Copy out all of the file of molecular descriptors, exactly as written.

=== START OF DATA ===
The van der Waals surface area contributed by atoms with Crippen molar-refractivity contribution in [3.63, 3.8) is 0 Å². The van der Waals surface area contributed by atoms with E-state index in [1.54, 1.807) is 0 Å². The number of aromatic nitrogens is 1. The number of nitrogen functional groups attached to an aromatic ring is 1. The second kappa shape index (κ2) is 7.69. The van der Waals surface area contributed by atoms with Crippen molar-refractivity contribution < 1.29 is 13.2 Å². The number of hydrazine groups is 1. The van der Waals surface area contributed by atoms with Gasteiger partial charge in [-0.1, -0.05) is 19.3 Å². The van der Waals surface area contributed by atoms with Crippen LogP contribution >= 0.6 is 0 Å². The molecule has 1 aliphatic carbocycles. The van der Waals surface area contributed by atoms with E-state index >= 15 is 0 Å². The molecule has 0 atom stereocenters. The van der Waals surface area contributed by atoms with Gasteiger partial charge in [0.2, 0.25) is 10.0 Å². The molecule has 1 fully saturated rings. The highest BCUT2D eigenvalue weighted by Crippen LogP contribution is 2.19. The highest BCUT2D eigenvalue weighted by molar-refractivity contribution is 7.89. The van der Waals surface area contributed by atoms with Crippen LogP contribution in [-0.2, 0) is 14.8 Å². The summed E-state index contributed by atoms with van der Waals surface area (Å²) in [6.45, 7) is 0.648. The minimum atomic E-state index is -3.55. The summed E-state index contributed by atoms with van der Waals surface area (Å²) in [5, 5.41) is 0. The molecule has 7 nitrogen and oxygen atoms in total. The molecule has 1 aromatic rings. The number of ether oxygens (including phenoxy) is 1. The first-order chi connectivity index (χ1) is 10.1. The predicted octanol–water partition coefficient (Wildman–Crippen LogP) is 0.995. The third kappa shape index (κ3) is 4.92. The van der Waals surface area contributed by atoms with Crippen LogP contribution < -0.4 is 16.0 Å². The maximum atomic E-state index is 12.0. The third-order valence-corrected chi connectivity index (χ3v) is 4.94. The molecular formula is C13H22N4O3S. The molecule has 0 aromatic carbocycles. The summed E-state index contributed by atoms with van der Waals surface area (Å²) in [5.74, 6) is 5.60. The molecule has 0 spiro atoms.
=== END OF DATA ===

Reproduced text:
The van der Waals surface area contributed by atoms with Crippen molar-refractivity contribution in [3.63, 3.8) is 0 Å². The van der Waals surface area contributed by atoms with E-state index in [1.54, 1.807) is 0 Å². The number of aromatic nitrogens is 1. The number of nitrogen functional groups attached to an aromatic ring is 1. The second kappa shape index (κ2) is 7.69. The van der Waals surface area contributed by atoms with Crippen molar-refractivity contribution < 1.29 is 13.2 Å². The number of hydrazine groups is 1. The van der Waals surface area contributed by atoms with Gasteiger partial charge in [-0.1, -0.05) is 19.3 Å². The van der Waals surface area contributed by atoms with Crippen LogP contribution >= 0.6 is 0 Å². The molecule has 1 aliphatic carbocycles. The van der Waals surface area contributed by atoms with E-state index >= 15 is 0 Å². The molecule has 0 atom stereocenters. The van der Waals surface area contributed by atoms with Gasteiger partial charge in [0.2, 0.25) is 10.0 Å². The molecule has 1 fully saturated rings. The highest BCUT2D eigenvalue weighted by Crippen LogP contribution is 2.19. The highest BCUT2D eigenvalue weighted by molar-refractivity contribution is 7.89. The van der Waals surface area contributed by atoms with Crippen LogP contribution in [-0.2, 0) is 14.8 Å². The summed E-state index contributed by atoms with van der Waals surface area (Å²) in [6.45, 7) is 0.648. The minimum atomic E-state index is -3.55. The summed E-state index contributed by atoms with van der Waals surface area (Å²) in [5, 5.41) is 0. The molecule has 7 nitrogen and oxygen atoms in total. The molecule has 1 aromatic rings. The number of ether oxygens (including phenoxy) is 1. The first-order chi connectivity index (χ1) is 10.1. The predicted octanol–water partition coefficient (Wildman–Crippen LogP) is 0.995. The third kappa shape index (κ3) is 4.92. The van der Waals surface area contributed by atoms with Crippen LogP contribution < -0.4 is 16.0 Å². The maximum atomic E-state index is 12.0. The third-order valence-corrected chi connectivity index (χ3v) is 4.94. The molecular formula is C13H22N4O3S. The molecule has 0 aromatic carbocycles. The summed E-state index contributed by atoms with van der Waals surface area (Å²) in [5.74, 6) is 5.60. The molecule has 0 spiro atoms.